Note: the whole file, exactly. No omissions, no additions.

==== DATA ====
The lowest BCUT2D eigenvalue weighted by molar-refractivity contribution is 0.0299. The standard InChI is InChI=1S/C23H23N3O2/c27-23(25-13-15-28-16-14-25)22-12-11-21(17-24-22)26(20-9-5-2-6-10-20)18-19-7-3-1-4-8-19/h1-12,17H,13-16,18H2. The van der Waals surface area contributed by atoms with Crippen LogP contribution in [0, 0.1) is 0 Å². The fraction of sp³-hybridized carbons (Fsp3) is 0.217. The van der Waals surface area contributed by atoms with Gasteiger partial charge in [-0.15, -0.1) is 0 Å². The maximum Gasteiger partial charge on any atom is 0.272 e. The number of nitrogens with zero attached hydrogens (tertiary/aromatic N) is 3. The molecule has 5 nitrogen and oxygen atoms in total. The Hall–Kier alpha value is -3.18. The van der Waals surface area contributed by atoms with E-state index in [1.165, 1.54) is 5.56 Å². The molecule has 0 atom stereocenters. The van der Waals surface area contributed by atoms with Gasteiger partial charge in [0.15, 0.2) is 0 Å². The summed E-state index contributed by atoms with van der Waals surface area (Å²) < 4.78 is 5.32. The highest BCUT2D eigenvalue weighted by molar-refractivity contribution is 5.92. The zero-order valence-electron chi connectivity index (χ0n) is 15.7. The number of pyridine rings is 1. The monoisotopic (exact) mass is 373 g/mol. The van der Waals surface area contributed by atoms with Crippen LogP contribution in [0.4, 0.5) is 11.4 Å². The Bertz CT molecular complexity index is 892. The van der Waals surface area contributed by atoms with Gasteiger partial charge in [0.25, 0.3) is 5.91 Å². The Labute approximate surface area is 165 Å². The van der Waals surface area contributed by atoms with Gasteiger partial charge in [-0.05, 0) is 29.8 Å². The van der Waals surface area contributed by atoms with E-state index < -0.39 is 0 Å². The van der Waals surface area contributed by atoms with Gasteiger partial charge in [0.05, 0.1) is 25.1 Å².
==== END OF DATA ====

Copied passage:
The lowest BCUT2D eigenvalue weighted by molar-refractivity contribution is 0.0299. The standard InChI is InChI=1S/C23H23N3O2/c27-23(25-13-15-28-16-14-25)22-12-11-21(17-24-22)26(20-9-5-2-6-10-20)18-19-7-3-1-4-8-19/h1-12,17H,13-16,18H2. The van der Waals surface area contributed by atoms with Crippen LogP contribution in [0, 0.1) is 0 Å². The fraction of sp³-hybridized carbons (Fsp3) is 0.217. The van der Waals surface area contributed by atoms with Gasteiger partial charge in [-0.15, -0.1) is 0 Å². The maximum Gasteiger partial charge on any atom is 0.272 e. The number of nitrogens with zero attached hydrogens (tertiary/aromatic N) is 3. The molecule has 5 nitrogen and oxygen atoms in total. The Hall–Kier alpha value is -3.18. The van der Waals surface area contributed by atoms with E-state index in [1.165, 1.54) is 5.56 Å². The molecule has 0 atom stereocenters. The van der Waals surface area contributed by atoms with Gasteiger partial charge in [0.15, 0.2) is 0 Å². The summed E-state index contributed by atoms with van der Waals surface area (Å²) < 4.78 is 5.32. The highest BCUT2D eigenvalue weighted by molar-refractivity contribution is 5.92. The zero-order valence-electron chi connectivity index (χ0n) is 15.7. The number of pyridine rings is 1. The monoisotopic (exact) mass is 373 g/mol. The van der Waals surface area contributed by atoms with Crippen LogP contribution in [0.4, 0.5) is 11.4 Å². The Bertz CT molecular complexity index is 892. The van der Waals surface area contributed by atoms with Gasteiger partial charge in [0.25, 0.3) is 5.91 Å². The Labute approximate surface area is 165 Å². The van der Waals surface area contributed by atoms with Gasteiger partial charge in [-0.05, 0) is 29.8 Å². The van der Waals surface area contributed by atoms with E-state index < -0.39 is 0 Å². The van der Waals surface area contributed by atoms with Gasteiger partial charge in [0.05, 0.1) is 25.1 Å².